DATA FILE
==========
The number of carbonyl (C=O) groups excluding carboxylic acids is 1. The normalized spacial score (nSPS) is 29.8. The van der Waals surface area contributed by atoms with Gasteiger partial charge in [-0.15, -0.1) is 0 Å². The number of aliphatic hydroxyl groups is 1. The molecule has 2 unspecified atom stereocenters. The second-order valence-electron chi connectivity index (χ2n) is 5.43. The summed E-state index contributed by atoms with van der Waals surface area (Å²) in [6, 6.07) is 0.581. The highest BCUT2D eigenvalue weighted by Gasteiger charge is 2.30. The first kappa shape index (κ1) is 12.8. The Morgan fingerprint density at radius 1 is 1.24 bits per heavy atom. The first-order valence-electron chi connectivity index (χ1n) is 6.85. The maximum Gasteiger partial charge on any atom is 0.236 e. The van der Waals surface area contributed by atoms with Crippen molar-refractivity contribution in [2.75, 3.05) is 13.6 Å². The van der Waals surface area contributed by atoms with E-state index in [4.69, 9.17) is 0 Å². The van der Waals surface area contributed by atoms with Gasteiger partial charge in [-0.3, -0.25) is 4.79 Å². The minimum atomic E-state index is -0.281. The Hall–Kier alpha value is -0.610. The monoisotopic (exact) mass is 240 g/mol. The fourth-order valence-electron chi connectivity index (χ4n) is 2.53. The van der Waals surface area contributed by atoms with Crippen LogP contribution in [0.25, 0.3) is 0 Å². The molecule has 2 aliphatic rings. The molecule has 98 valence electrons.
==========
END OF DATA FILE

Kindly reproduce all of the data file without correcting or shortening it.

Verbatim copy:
The number of carbonyl (C=O) groups excluding carboxylic acids is 1. The normalized spacial score (nSPS) is 29.8. The van der Waals surface area contributed by atoms with Gasteiger partial charge in [-0.15, -0.1) is 0 Å². The number of aliphatic hydroxyl groups is 1. The molecule has 2 unspecified atom stereocenters. The second-order valence-electron chi connectivity index (χ2n) is 5.43. The summed E-state index contributed by atoms with van der Waals surface area (Å²) in [6, 6.07) is 0.581. The highest BCUT2D eigenvalue weighted by Gasteiger charge is 2.30. The first kappa shape index (κ1) is 12.8. The Morgan fingerprint density at radius 1 is 1.24 bits per heavy atom. The first-order valence-electron chi connectivity index (χ1n) is 6.85. The maximum Gasteiger partial charge on any atom is 0.236 e. The van der Waals surface area contributed by atoms with Crippen molar-refractivity contribution in [2.75, 3.05) is 13.6 Å². The van der Waals surface area contributed by atoms with E-state index in [4.69, 9.17) is 0 Å². The van der Waals surface area contributed by atoms with Gasteiger partial charge in [-0.3, -0.25) is 4.79 Å². The minimum atomic E-state index is -0.281. The Hall–Kier alpha value is -0.610. The monoisotopic (exact) mass is 240 g/mol. The fourth-order valence-electron chi connectivity index (χ4n) is 2.53. The van der Waals surface area contributed by atoms with Crippen LogP contribution in [0.25, 0.3) is 0 Å². The molecule has 2 aliphatic rings. The molecule has 98 valence electrons.